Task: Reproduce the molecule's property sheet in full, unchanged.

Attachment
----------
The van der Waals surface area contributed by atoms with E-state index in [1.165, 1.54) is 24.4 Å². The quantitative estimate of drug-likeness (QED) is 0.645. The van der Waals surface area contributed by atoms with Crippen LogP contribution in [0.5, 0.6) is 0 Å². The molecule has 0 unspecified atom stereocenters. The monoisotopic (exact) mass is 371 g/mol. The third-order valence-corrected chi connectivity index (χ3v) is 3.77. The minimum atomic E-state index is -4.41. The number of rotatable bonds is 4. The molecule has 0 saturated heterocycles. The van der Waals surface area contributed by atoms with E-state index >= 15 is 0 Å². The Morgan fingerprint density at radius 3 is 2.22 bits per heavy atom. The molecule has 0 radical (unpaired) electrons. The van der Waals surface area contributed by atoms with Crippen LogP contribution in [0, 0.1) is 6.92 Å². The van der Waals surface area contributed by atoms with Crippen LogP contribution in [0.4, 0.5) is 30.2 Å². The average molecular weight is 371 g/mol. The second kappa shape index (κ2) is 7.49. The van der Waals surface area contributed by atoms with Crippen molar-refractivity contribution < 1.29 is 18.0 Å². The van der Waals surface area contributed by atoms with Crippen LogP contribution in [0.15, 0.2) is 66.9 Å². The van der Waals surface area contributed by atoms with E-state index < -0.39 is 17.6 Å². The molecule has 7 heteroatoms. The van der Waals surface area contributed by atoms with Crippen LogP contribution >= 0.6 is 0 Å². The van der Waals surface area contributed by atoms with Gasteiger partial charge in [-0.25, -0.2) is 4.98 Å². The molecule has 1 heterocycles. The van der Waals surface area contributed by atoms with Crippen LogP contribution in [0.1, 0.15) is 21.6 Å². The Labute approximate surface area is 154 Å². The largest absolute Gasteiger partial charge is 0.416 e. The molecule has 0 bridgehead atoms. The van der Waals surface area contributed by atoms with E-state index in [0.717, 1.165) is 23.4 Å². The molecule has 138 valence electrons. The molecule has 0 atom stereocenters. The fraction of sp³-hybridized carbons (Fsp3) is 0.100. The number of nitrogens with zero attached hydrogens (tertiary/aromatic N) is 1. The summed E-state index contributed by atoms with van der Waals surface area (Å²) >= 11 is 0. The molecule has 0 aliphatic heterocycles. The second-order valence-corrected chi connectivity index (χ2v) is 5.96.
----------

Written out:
The van der Waals surface area contributed by atoms with E-state index in [1.165, 1.54) is 24.4 Å². The quantitative estimate of drug-likeness (QED) is 0.645. The van der Waals surface area contributed by atoms with Crippen LogP contribution in [0.5, 0.6) is 0 Å². The molecule has 0 unspecified atom stereocenters. The monoisotopic (exact) mass is 371 g/mol. The third-order valence-corrected chi connectivity index (χ3v) is 3.77. The minimum atomic E-state index is -4.41. The number of rotatable bonds is 4. The molecule has 0 saturated heterocycles. The van der Waals surface area contributed by atoms with E-state index >= 15 is 0 Å². The Morgan fingerprint density at radius 3 is 2.22 bits per heavy atom. The molecule has 0 radical (unpaired) electrons. The van der Waals surface area contributed by atoms with Crippen LogP contribution in [0, 0.1) is 6.92 Å². The van der Waals surface area contributed by atoms with Crippen LogP contribution in [0.4, 0.5) is 30.2 Å². The average molecular weight is 371 g/mol. The second kappa shape index (κ2) is 7.49. The van der Waals surface area contributed by atoms with Crippen molar-refractivity contribution < 1.29 is 18.0 Å². The van der Waals surface area contributed by atoms with Crippen LogP contribution in [0.15, 0.2) is 66.9 Å². The van der Waals surface area contributed by atoms with E-state index < -0.39 is 17.6 Å². The molecule has 7 heteroatoms. The van der Waals surface area contributed by atoms with Crippen LogP contribution >= 0.6 is 0 Å². The van der Waals surface area contributed by atoms with Gasteiger partial charge in [-0.25, -0.2) is 4.98 Å². The molecule has 1 heterocycles. The van der Waals surface area contributed by atoms with Crippen LogP contribution in [0.1, 0.15) is 21.6 Å². The Labute approximate surface area is 154 Å². The largest absolute Gasteiger partial charge is 0.416 e. The molecule has 0 bridgehead atoms. The van der Waals surface area contributed by atoms with E-state index in [0.717, 1.165) is 23.4 Å². The molecule has 138 valence electrons. The molecule has 0 atom stereocenters. The fraction of sp³-hybridized carbons (Fsp3) is 0.100. The number of nitrogens with zero attached hydrogens (tertiary/aromatic N) is 1. The summed E-state index contributed by atoms with van der Waals surface area (Å²) >= 11 is 0. The molecule has 0 aliphatic heterocycles. The second-order valence-corrected chi connectivity index (χ2v) is 5.96.